I regard the case of Vanderbilt v. Mitchell, just decided by the court of Appeals, as conclusive. That court, as I have said, condemned Robertson v. Rochester Folding Box Co., and cited with approval Routh v. Webster and Walter v. Ashton. It appeared in Vanderbilt v. Mitchell that complainant's wife, having had born to her, two years after her marriage, a son who was not complainant's son, falsely stated to the attending physician that the complainant was the father of the child. This statement was credited by the physician, who inserted it in his birth certificate, sent by him to the bureau of vital statistics, where it was recorded. The record, by the terms of our statute, is prima facie evidence of the facts therein stated. The complainant prayed that this fraudulent record might be canceled, and that an injunction might issue restraining both mother and child from claiming thereunder the status, name, or property of a child lawfully begotten by complainant. The defense set up was that complainant did not show that any of his property rights had been affected, and such was the decision of Garrison, V. C; but on appeal it was held that the complainant was entitled to relief. It was pointed out by Dill, J., that, inasmuch as the statute made the recorded certificate prima facie evidence of the facts stated in it, it could be used as evidence in a suit brought against the complainant for necessaries furnished to the child. This of itself, brought the case well within the ruling in Routh v. Webster, supra. It was a false statement, which exposed the complainant to the risk of pecuniary liability; but the court went further. It appeared that the complainant was a beneficiary of a vested remainder in land under a trust which was being executed according to the laws of New York. Under the laws of that state a man cannot devise more than half of his estate to charity where he leaves (inter alios) a child. His right to make an absolute devise of his property was thus threatened, and the Impairment of this right was held to give him a standing in a court of equity to attack the certificate. Judge Dill, in concluding his illuminating opinion, said that the question whether the bill might not have been rested on the ground of an interference with personal, as contradistinguished from property, rights, was not decided, for the reason that the case "presented the property feature to an extent sufficient to satisfy even the rule adopted by the court below."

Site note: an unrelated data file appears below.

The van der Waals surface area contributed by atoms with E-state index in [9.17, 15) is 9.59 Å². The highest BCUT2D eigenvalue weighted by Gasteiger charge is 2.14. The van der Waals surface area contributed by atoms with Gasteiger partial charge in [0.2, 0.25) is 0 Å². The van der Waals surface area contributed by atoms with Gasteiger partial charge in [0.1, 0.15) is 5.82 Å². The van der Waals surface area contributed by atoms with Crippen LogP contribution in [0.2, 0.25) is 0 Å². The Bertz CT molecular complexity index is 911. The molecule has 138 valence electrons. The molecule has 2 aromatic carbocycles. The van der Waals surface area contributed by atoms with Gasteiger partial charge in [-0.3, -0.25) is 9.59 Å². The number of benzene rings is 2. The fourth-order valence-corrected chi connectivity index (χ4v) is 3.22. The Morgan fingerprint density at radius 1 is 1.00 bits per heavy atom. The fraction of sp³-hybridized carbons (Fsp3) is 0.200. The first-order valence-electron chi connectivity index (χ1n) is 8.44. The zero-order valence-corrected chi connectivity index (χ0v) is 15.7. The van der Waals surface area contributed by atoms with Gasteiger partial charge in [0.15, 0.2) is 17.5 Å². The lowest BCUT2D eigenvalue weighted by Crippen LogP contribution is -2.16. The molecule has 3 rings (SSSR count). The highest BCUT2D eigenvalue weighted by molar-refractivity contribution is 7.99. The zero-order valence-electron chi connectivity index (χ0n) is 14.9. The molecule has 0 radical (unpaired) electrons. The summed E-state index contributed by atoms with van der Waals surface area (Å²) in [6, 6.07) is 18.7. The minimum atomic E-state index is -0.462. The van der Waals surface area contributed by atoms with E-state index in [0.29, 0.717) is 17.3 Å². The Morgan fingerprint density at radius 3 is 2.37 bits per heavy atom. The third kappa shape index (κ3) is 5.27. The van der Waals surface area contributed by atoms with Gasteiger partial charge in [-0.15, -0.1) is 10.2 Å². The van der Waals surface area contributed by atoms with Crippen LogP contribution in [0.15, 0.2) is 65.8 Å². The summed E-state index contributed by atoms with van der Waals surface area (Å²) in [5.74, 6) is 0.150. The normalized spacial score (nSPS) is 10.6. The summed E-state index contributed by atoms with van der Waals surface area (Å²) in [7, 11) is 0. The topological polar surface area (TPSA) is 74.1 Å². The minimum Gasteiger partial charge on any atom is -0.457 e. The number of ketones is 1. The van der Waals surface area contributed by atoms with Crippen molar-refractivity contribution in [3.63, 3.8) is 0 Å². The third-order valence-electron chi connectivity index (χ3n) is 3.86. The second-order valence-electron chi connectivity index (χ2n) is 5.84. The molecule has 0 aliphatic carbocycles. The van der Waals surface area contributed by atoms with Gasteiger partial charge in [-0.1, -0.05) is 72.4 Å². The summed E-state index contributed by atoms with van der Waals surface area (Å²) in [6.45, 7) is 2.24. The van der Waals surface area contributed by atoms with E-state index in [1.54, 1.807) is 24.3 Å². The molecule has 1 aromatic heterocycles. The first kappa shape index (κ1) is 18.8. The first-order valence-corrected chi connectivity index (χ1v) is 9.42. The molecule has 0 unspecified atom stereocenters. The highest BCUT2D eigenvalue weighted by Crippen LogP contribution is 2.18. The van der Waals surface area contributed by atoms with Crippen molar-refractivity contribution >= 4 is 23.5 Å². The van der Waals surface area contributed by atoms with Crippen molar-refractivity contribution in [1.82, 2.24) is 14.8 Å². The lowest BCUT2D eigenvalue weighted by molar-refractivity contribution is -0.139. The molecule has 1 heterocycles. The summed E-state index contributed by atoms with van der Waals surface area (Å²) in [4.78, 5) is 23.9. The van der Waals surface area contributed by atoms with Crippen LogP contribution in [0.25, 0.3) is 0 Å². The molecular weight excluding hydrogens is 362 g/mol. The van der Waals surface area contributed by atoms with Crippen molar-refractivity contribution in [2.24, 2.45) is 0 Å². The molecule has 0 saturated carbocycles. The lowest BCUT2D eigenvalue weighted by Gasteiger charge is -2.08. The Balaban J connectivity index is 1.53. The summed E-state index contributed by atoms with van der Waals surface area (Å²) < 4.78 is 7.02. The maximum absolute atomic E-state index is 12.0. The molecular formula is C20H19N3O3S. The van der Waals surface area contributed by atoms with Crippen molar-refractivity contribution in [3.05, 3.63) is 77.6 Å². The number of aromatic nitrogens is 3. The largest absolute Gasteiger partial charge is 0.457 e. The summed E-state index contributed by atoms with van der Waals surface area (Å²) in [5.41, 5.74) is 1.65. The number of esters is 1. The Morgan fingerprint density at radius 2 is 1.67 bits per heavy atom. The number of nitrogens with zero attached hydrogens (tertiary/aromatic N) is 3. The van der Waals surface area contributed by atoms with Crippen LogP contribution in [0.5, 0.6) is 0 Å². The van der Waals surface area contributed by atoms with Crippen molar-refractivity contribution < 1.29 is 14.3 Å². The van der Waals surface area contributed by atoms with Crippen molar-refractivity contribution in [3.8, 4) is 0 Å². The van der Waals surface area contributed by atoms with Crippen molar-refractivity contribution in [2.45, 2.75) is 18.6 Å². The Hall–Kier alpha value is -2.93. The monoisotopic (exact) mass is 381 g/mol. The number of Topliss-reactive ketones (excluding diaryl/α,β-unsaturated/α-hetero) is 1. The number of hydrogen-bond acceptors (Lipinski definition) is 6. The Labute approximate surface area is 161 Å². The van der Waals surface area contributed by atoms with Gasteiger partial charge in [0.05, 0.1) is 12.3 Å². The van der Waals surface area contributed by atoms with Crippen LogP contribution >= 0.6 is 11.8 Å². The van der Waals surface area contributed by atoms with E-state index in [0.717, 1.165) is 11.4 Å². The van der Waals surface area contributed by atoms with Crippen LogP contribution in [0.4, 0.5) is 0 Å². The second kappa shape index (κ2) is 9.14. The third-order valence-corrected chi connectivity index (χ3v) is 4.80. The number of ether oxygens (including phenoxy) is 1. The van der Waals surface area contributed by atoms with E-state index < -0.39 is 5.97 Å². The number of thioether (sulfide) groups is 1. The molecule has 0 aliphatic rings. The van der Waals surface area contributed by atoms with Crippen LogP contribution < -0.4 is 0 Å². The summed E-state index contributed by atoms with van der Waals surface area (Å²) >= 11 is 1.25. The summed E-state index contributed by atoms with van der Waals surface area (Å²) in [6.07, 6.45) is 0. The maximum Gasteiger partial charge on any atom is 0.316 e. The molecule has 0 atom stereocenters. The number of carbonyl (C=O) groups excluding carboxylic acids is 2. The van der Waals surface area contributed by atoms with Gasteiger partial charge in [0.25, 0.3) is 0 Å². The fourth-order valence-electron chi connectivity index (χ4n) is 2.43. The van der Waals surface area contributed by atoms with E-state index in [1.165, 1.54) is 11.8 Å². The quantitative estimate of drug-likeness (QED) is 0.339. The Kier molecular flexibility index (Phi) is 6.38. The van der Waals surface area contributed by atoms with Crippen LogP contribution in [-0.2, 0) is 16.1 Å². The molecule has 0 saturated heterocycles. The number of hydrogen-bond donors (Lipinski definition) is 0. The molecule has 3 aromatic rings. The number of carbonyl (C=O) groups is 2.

The Court of Appeals has thus emphatically declared that the term "property right" is not to be taken in any narrow sense, and that the tendency of equity in cases of this description should be to extend, rather than to restrict, the jurisdiction. Judge Dill says: "From time immemorial it has been the rule not to grant equitable relief where a party praying for it had an adequate remedy at law; but modern ideas of what are adequate remedies are changing and expanding, and it is gradually coming to be understood that a system of law which will not prevent the doing of a wrong, but only affords redress after the wrong is committed, is not a complete system, and is inadequate to the present needs of society." It is difficult to imagine a case in which preventive relief would be more appropriate than the present. In a perfectly unauthorized way a certificate falsely purporting to be made by Mr. Edison, and also false in fact, because the preparation is not compounded with all the ingredients of the formula, is put by a company bearing Edison's name upon every bottle of Polyform which it sells. That there may be no mistake as to who is intended, the certificate is accompanied with a likeness.
I think an injunction should be granted restraining the defendant company from holding out, either in the name of the company, or by certificate, or by pictorial representation, that Mr. Edison has any connection with or part in the complainant's business. I cannot divorce the company's name from the other parts of the representation. It is, as the evidence stands, part of the fraudulent contrivance. The abstract question whether a company can innocently use, as a part of its title, the name of a distinguished living character, is not before me for decision, and no opinion is expressed about it.